Hong Kong Stocks Swing From Gains, Loss on Airlines
Hong Kong stocks swung between gains and losses as airlines rebounded after plunging last week amid an outbreak of a new strain of bird flu in China. Developers slid after a housing provident fund said Beijing raised down payments for some second-home purchases.
Cathay Pacific Airways Ltd. (293), Asia’s largest international carrier, climbed 3.4 percent after slumping to a seven-month low last week. China Resources Land Ltd. (1109), the second-biggest mainland property company traded in Hong Kong, slid 1.2 percent. Prada SpA (1913), an Italian maker of luxury handbags, retreated 5.3 percent after Barclays Plc cut its rating. Man Wah Holdings Ltd., a sofa maker that gets half of its sales from the U.S., fell 2.3 percent after the nation’s payrolls rose less than forecast.
The Hang Seng Index slid 0.2 percent to 21,681.29 as of 11:19 a.m. in Hong Kong after rising less than 0.1 percent. About three stocks fell for every two that advanced on the gauge, with volume 9 percent below the 30-day intraday average. The measure last week slumped to its lowest level since November on concern an outbreak of bird flu in China may cause an epidemic.
“There’s going to be near-term pressure no matter how you cut it,” said Marco Li, Hong Kong-based portfolio manager at Manulife Asset Management, which oversees $238 billion globally. “You have this overhang now, and until you get clarity, people will see that as a potential risk for further exacerbation.”
The Hang Seng China Enterprises Index of mainland companies was little changed after dropping 3.1 percent on April 5. China’s Shanghai Composite Index retreated 1.2 percent as it opened for the first time since April 3.
The Hang Seng Index fell 8.8 percent through last week from this year’s high in January as Hong Kong and mainland developers led declines amid government efforts to rein in property prices, and on concern Cyprus’s banking woes will reignite Europe’s debt crisis. The measure traded at 10.4 times average estimated earnings on April 5, compared with 14 for the Standard & Poor’s 500 Index and 12.3 for the Stoxx Europe 600 Index, according to data compiled by Bloomberg.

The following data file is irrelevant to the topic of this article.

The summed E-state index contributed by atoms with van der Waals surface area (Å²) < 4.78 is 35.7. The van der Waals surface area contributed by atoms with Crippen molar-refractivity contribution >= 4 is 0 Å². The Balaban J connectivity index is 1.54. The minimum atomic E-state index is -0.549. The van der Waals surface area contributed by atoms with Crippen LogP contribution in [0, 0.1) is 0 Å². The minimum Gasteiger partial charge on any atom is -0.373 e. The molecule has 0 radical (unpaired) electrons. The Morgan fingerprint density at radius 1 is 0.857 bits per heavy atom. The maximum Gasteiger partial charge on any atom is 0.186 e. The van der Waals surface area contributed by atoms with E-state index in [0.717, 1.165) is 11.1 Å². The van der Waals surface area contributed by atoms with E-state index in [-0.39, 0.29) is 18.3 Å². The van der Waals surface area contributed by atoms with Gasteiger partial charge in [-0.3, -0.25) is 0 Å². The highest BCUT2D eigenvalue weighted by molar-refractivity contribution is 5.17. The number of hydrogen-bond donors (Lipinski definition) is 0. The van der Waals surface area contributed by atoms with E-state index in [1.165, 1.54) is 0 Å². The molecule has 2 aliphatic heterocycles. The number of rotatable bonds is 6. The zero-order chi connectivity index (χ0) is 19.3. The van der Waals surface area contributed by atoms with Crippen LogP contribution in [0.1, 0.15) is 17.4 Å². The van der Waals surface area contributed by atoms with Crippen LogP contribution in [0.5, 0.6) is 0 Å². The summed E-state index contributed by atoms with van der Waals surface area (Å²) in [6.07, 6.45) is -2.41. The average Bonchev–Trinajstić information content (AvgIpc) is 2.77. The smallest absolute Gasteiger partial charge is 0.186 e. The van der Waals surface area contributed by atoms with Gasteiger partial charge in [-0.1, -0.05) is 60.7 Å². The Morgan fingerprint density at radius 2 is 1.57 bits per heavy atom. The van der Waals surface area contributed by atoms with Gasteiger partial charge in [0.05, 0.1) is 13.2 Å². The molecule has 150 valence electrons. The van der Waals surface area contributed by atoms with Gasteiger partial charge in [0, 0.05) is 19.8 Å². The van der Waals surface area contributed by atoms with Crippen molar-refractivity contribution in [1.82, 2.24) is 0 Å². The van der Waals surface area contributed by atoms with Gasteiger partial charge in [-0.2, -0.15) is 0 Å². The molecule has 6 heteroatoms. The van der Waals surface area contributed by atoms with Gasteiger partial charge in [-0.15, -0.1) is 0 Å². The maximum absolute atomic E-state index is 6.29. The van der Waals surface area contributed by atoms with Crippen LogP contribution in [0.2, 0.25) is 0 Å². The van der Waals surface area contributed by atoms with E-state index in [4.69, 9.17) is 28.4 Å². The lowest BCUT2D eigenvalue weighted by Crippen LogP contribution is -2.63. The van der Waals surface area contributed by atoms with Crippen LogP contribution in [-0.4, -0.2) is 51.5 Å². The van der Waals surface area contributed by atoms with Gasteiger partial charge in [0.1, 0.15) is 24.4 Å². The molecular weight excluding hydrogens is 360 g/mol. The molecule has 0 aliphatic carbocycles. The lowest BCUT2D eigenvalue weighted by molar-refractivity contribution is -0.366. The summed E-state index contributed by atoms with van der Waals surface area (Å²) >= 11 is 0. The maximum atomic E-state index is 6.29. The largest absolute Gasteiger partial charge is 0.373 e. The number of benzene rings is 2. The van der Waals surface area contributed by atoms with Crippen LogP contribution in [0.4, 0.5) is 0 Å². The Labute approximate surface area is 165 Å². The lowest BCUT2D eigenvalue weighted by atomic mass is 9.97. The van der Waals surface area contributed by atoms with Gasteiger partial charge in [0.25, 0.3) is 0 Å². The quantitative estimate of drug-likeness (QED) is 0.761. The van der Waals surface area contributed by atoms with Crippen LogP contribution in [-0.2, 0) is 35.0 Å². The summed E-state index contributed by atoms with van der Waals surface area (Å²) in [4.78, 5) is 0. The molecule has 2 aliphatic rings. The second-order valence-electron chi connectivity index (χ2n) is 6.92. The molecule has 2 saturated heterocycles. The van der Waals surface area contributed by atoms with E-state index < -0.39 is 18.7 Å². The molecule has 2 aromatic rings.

China Resources Land dropped 1.2 percent to HK$20.75, while Shimao Property Holdings Ltd. (813), a mainland developer controlled by billionaire Hui Wing Mau, fell 0.8 percent to HK$14.84. Beijing increased the minimum down payment on second-home purchases to 70 percent for buyers who apply for loans from the housing provident fund, according to a statement posted on the fund management agency’s website today.
Separately, China needs to impose a tax on existing properties to ease the impact of unequal wealth distribution after rapid growth in property prices, the China Securities Journal said in a commentary.
China tried to ease concerns that a new strain of bird influenza will spark an epidemic as authorities reported three more infections of the deadly H7N9 virus that’s killed six people since March. More than 600 people have been infected with the H5N1 bird flu strain since 2003, and almost 60 percent have died, according to the World Health Organization.
During the 2003 Sars outbreak, the Hang Seng Index (HSI) hit its lowest level since the Asian financial crisis. The gauge closed at 8,409.01 on April 25, the lowest since Oct. 8, 1998.
Sars killed 300 people in Hong Kong, prompting governments worldwide to impose travel restrictions on the city as mainland authorities sought initially to cover up the disease’s spread. Gross domestic product contracted 2.4 percent during the quarter, the most until the depths of the global financial crisis in 2009.
The Centaline Property Centa-City Monthly Index of home prices fell to a record low of 31.37 in April 2003, prompting a raft of support measures from the city’s government. The Centaline gauge was at 116.48 at the end of January.
“It’s tough because in investors’ minds a lot of people can remember Sars in 2003,” said Li. “There’s a bit of fear from what potentially can happen, especially in Hong Kong, because they do remember the magnitude of it.”
Futures on the S&P 500 (SPX) were little changed today. The gauge dropped 0.4 percent April 5 after data showed the U.S. economy added less than half the number of jobs economists forecast in March.
Hang Seng Index futures climbed 0.1 percent to 21,667. The HSI Volatility Index (VHSI) gained 1.7 percent to 17.25, indicating traders expect a swing of 4.9 percent for the equity benchmark in the next 30 days.
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